Its been a little while since my last post, but I’ve already got an update to the issue of Digg’s content theft adventure. Apparently, I wasn’t the only publisher to get upset over Digg’s use of frames on all of their content links. Within a couple days of that framing update, the search engines started updating to the switch and some of my research suggested that Google may have had a hard time with the duplicate content that started popping up. One URL of mine that had once been on Digg’s front page completely fell out of the index and a Digg.com URL took its place on the front page of Google.
Well, it didn’t take long at all for publishers or Digg to take the next steps…
Lots of discussion popped up about how to block or redirect sites that frame original content: I personally settled on this no frame plugin by Prelovac Vladimir (he’s got some great WordPress themes there, too). Some publishers set up rude anti-Digg messages on any framing attempt, and some of them even got voted up to the front page for it on other social bookmarking sites. That’s not exactly the kind of viral marketing your brand wants to attract with a new release!
Beyond the rush for publishers to protect their content from framing, there was also a lot of general complaining. Many SEOs and search marketers felt like Digg was falling back on a cheap black-hattish tactic discredited in the ’90s, and the pressure from tech & social media blogs got bad enough that Digg was anouncing plans for a second new update – a 301 redirect link for users who aren’t logged into Digg (this would include the search engines’ bots!)
The Fix is Up
Since I saw the last story on Sphinn, I’ve been checking back at Digg to see exactly how they implemented their “fix.” Trust me – I was skeptical that Digg would really react and clean up this mess. If the extra search rankings were delivering extra ad displays, they may have had a strong incentive to keep the system as it was.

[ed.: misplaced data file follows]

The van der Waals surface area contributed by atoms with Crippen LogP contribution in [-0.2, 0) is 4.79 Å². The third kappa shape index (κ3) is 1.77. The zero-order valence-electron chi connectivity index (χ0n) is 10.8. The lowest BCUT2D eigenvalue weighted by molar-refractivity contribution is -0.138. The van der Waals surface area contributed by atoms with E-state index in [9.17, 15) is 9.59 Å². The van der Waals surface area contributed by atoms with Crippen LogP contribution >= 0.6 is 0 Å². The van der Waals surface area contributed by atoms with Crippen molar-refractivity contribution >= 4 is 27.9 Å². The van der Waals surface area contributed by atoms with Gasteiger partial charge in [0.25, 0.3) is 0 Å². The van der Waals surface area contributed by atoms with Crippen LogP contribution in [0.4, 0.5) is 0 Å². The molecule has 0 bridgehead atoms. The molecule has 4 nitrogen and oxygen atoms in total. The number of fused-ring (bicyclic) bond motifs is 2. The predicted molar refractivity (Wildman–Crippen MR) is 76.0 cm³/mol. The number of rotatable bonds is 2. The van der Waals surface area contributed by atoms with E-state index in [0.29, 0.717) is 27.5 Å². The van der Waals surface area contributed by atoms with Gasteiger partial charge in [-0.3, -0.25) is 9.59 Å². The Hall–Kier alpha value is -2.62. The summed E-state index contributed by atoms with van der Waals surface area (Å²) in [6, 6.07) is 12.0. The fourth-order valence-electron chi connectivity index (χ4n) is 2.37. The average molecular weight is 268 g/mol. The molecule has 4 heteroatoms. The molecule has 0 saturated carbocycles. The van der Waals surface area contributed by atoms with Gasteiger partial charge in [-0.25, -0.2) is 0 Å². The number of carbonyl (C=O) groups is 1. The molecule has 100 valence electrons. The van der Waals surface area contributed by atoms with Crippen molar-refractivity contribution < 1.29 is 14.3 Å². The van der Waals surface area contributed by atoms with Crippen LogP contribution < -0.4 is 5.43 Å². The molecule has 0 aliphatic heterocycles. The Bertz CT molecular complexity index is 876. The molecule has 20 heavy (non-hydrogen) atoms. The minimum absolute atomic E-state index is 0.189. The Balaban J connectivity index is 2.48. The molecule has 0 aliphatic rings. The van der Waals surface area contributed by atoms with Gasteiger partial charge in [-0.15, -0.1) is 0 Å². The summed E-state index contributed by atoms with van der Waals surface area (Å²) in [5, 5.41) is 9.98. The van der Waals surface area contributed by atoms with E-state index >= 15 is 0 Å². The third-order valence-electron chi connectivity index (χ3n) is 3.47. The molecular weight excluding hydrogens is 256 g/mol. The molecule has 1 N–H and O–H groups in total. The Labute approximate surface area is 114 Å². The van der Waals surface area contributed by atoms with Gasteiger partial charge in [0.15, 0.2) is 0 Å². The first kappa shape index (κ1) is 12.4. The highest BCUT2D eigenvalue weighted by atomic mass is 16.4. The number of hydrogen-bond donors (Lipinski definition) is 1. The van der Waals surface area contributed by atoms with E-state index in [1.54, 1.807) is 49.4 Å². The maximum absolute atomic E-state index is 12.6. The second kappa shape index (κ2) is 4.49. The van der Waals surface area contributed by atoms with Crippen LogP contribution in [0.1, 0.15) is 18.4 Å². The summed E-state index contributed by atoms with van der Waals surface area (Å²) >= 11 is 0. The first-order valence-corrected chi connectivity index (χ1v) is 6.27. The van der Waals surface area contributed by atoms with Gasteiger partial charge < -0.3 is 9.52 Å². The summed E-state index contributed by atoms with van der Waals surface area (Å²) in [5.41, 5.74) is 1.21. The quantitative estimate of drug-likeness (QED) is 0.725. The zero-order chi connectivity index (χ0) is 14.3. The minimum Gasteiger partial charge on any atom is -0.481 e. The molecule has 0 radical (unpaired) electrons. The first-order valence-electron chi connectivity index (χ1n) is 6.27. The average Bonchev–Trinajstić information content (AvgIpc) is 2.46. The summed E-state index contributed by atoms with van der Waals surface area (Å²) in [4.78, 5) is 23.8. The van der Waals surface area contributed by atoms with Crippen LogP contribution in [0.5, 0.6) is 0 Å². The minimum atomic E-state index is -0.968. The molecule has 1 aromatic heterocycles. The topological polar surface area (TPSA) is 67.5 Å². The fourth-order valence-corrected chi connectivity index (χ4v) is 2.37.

Sure enough though, live links are back for anyone who isn’t signed into Digg – and the content URL I had lost ranking for is back on Google. Its not even a redirected link, just an old fashioned href (Yahoo still seems to have problems following 301s, so Digg’s implementation is a marginally good thing in my opinion)
While I’m no white hat evangelist, I do think there are basic rules of decency required to make the internet work. Chief among these is: Don’t steal unique content! If you have to re-use someone else’s content in order to make a point, provide a proper link to the original source – one that is both useful for human surfers and readable by bots.
Plenty of people won’t be happy about Digg’s “fix,” but fact is publishers are probably better off than they were this time last week. If you still don’t want your site put in frames, it just takes a small bit of code or a CMS plugin.
Alright, that’s all for my rant today – what Digg did was pretty shady, but they’re unlikely to face significant resistance now that the SEO problems associated with the Diggbar have been cleared up.